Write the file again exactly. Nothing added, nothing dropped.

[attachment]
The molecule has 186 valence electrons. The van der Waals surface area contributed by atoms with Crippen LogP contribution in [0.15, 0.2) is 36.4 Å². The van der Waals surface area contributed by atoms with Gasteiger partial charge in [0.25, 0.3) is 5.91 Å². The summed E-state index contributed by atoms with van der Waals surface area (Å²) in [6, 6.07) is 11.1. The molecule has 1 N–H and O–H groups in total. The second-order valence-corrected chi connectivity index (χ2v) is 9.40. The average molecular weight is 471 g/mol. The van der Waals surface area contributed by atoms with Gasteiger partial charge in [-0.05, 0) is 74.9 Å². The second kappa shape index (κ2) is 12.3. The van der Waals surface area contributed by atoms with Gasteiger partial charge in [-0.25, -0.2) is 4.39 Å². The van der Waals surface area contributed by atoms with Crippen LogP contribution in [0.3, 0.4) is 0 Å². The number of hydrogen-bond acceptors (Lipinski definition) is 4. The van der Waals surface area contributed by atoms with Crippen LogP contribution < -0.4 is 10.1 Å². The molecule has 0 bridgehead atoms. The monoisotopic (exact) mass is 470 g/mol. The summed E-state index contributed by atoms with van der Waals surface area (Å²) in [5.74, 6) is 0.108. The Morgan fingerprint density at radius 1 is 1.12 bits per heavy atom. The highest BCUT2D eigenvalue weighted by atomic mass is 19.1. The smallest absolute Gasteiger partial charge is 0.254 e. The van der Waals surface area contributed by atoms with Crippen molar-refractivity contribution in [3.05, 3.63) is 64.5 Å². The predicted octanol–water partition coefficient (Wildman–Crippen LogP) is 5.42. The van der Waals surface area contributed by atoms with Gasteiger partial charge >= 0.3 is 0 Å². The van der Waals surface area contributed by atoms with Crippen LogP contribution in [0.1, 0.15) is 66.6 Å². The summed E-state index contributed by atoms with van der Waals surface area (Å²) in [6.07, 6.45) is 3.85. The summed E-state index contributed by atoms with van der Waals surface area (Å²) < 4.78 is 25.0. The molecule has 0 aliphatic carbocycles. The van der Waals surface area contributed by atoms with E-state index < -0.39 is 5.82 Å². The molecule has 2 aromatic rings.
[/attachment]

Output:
The molecule has 186 valence electrons. The van der Waals surface area contributed by atoms with Crippen LogP contribution in [0.15, 0.2) is 36.4 Å². The van der Waals surface area contributed by atoms with Gasteiger partial charge in [0.25, 0.3) is 5.91 Å². The summed E-state index contributed by atoms with van der Waals surface area (Å²) in [6, 6.07) is 11.1. The molecule has 1 N–H and O–H groups in total. The second-order valence-corrected chi connectivity index (χ2v) is 9.40. The average molecular weight is 471 g/mol. The van der Waals surface area contributed by atoms with Gasteiger partial charge in [-0.05, 0) is 74.9 Å². The second kappa shape index (κ2) is 12.3. The van der Waals surface area contributed by atoms with Gasteiger partial charge in [-0.25, -0.2) is 4.39 Å². The van der Waals surface area contributed by atoms with Crippen LogP contribution in [0.3, 0.4) is 0 Å². The number of hydrogen-bond acceptors (Lipinski definition) is 4. The van der Waals surface area contributed by atoms with Crippen LogP contribution < -0.4 is 10.1 Å². The molecule has 0 bridgehead atoms. The monoisotopic (exact) mass is 470 g/mol. The summed E-state index contributed by atoms with van der Waals surface area (Å²) in [5.74, 6) is 0.108. The Morgan fingerprint density at radius 1 is 1.12 bits per heavy atom. The highest BCUT2D eigenvalue weighted by atomic mass is 19.1. The smallest absolute Gasteiger partial charge is 0.254 e. The van der Waals surface area contributed by atoms with Crippen molar-refractivity contribution in [3.05, 3.63) is 64.5 Å². The predicted octanol–water partition coefficient (Wildman–Crippen LogP) is 5.42. The van der Waals surface area contributed by atoms with Gasteiger partial charge >= 0.3 is 0 Å². The van der Waals surface area contributed by atoms with Crippen LogP contribution in [0.1, 0.15) is 66.6 Å². The summed E-state index contributed by atoms with van der Waals surface area (Å²) in [6.07, 6.45) is 3.85. The summed E-state index contributed by atoms with van der Waals surface area (Å²) < 4.78 is 25.0. The molecule has 0 aliphatic carbocycles. The van der Waals surface area contributed by atoms with E-state index < -0.39 is 5.82 Å². The molecule has 2 aromatic rings.